Of all the cranial nerve (CN) palsies that affect the eye, the third (oculomotor) nerve palsy (TNP) requires the most urgent evaluation.1 Third nerve dysfunction may signal an underlying neurologic emergency, such as ruptured cerebral aneurysm or giant cell arteritis. Early recognition and prompt treatment choices are key to reversing clinical and visual defects. The classic presentation of isolated TNP is a “down and out eye” deviation and ptosis with or without pupillary involvement.1
Recognize varying clinical presentations. TNPs, isolated or not, may be partial or complete, congenital or acquired, pupil involving or pupil sparing. In many cases, patients may have additional constitutional, ocular, or neurologic symptoms or signs, such as ataxia or hemiplegia.2 Recognition of these clinical findings, which at times can be subtle, is crucial. Appropriate clinical diagnosis and management rely on distinguishing isolated TNP from TNP that involves other CNs.2
Further clues to underlying pathology. Disruption of the third nerve can occur anywhere along its course from the oculomotor nucleus in the brain to its terminus at the extraocular muscles in the orbit.2 TNP’s effect on the pupil can often aid in diagnosis.3 Pupil-sparing TNP is usually due to microvascular ischemia, as may occur with diabetes or hypertension. Pupil involvement, though, may be the first sign of a compressive lesion.
Influence of age. Among individuals older than 60 years, the annual incidence of isolated TNP has been shown to be 12.5 per 100,000, compared with 1.7 per 100,000 in those younger than 60 years.4 In those older than 50 years, microvascular ischemia tends to be the dominant cause.4 Other possible causes include aneurysm, trauma, and neoplasm, particularly pituitary adenoma and metastatic tumor. In childhood and young adulthood, the most common cause of TNP is trauma.5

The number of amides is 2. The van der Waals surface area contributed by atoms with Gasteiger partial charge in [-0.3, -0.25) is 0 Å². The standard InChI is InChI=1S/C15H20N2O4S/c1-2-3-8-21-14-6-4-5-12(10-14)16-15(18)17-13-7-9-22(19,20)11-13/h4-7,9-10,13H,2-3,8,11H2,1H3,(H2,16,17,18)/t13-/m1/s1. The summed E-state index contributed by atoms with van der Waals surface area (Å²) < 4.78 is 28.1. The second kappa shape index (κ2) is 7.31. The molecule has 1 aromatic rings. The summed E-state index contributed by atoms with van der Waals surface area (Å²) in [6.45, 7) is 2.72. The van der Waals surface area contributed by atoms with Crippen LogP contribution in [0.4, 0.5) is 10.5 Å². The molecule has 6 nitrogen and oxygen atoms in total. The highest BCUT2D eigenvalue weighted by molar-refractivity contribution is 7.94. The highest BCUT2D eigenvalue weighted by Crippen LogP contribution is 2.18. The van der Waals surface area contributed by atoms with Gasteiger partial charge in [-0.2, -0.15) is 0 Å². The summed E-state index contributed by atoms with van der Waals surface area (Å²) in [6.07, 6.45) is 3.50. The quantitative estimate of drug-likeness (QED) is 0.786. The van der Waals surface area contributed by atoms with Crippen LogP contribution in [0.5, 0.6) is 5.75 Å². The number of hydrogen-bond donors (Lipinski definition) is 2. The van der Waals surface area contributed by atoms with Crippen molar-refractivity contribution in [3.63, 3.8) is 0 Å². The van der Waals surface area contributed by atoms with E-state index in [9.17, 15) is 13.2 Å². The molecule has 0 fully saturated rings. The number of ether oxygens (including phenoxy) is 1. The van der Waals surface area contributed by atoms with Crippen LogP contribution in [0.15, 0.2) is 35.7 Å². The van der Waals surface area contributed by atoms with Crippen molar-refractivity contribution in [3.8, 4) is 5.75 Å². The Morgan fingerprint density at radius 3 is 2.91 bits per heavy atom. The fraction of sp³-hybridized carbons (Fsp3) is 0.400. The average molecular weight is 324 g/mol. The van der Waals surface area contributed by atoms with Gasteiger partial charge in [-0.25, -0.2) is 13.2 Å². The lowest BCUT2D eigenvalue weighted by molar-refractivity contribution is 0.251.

Use of vascular imaging is influenced by an individual’s age and clinical risk for an aneurysm. Isolated partial TNP or TNP with pupil involvement suggest compression of the third nerve and the need for immediate imaging. Given the dire implications of intracranial aneurysm, most physicians will focus their initial evaluation on vascular imaging, if available.2 If clinical findings instead suggest underlying microvascular ischemia, a delay of imaging may be possible.
In the text that follows, we present 4 patient cases describing the clinical investigative process and treatment determinations based on an individual’s history, clinical presentation, and neurologic findings.
Herpes zoster ophthalmicus
An 84-year-old man with no known medical illness presented to the emergency department (ED) with vesicular skin lesions that had appeared 4 days earlier over his scalp, right forehead, and periorbital region. The vesicles followed the distribution of the ophthalmic division of the trigeminal nerve (FIGURE 1). The patient was given a diagnosis of shingles. The only notable ocular features were the swollen right upper eyelid, injected conjunctiva, and reduced corneal sensation with otherwise normal right eye vision at 6/6. For right eye herpes zoster ophthalmicus (HZO), he was prescribed oral acyclovir 800 mg 5 times per day for 2 weeks.
Continue to: Two days later...